Despite having grown up watching the Inspector Morse TV series with John Thaw and Kevin Whately I realised I’ve never actually read any of the books. As it’s actually hot enough in the UK to feel like a proper summer it tends to mean I end up reading more and nine times out of ten it’s a detective novel so it felt like a good time to see how the books compare. My parents ave the complete set so I decided to start at the beginning and so read The Last Bus to Woodstock, which was first published in 1975.
I’m not sure how popular the Inspector Morse series is outside of the UK, or even in the UK, any more as there hasn’t been a new episode in over 15 years and it’s pretty much only shown on the digital ITV channels as repeats, though it is available on the ITV player if you live in the UK and want to watch some. If you haven’t heard of it, it’s a detective series based on these books by Colin Dexter. It’s based in Oxford and the main characters, Morse and sergeant Lewis, tend to end up with the more unusual murders. The kind that need some different ideas and only really make sense when explained at the end. They’re fairly quiet, as far as murder mysteries can be, and there’s lots of visits to pubs and conversations rather than fast paced action sequences and violence.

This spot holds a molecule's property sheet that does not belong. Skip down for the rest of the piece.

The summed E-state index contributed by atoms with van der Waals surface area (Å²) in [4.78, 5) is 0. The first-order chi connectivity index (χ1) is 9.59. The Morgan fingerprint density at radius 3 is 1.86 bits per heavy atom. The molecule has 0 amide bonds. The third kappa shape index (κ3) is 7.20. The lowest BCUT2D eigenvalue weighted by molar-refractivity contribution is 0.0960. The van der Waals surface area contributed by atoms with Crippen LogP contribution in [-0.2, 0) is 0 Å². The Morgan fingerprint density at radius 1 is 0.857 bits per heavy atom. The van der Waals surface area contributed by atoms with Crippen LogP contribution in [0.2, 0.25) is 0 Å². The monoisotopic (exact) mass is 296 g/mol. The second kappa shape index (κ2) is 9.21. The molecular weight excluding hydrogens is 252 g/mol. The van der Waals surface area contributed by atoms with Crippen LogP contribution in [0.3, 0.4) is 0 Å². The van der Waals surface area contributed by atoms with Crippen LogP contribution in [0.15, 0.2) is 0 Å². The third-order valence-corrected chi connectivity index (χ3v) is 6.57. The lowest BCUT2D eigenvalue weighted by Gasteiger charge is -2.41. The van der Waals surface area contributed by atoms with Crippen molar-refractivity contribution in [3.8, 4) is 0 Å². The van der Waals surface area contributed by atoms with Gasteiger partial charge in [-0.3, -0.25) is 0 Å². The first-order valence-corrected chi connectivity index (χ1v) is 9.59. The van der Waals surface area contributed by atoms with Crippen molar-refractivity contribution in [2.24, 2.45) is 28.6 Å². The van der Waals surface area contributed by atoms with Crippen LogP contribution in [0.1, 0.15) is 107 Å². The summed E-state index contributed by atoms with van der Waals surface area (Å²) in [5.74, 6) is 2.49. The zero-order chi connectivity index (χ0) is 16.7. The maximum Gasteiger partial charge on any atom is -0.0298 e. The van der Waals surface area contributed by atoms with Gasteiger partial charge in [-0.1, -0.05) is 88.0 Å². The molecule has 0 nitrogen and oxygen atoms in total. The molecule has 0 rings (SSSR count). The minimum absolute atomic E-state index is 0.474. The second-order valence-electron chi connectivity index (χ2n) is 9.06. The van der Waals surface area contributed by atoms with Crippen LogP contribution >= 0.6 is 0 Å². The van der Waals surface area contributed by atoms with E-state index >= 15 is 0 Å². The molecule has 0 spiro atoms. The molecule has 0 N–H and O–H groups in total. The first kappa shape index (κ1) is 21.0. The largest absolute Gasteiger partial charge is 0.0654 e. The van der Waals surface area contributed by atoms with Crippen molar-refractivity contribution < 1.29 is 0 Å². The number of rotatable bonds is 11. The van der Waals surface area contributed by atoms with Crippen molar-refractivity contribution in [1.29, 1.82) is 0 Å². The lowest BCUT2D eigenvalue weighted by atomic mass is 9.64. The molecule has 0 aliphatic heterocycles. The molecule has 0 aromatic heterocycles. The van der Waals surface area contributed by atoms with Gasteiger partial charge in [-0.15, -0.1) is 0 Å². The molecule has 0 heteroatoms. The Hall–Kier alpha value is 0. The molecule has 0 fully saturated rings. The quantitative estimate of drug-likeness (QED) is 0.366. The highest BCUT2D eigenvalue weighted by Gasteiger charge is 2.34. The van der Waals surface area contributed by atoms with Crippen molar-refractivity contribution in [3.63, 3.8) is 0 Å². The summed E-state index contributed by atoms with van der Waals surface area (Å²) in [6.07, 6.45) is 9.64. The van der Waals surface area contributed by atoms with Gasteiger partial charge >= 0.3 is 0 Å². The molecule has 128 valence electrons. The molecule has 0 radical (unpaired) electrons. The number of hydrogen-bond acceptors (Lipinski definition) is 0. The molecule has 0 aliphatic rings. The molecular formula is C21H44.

I’ve already reviewed the first two Death in Paradise books based on the characters from the BBC TV series and by the show’s creator Robert Thorogood. This third book, Death Knocks Twice, was published last year and I’ve been meaning to read it but not quite got round to it until recently.
If you haven’t heard of the TV series this is based on it’s a similar style to Agatha Christie stories in that there’s a murder that seems impossible, often a locked room is involved, and a group of detectives in Saint Marie police station, a fictional Caribbean island, have to work out how it happened. The lead is a British detective in Richard Poole who has some unusual ways to solve the case. This time it’s a murder that looks like a suicide with no obvious motive. As the story unfolds pretty much every member of the family that lives in the estate where the murder happened becomes the main suspect so it keeps you guessing to the end.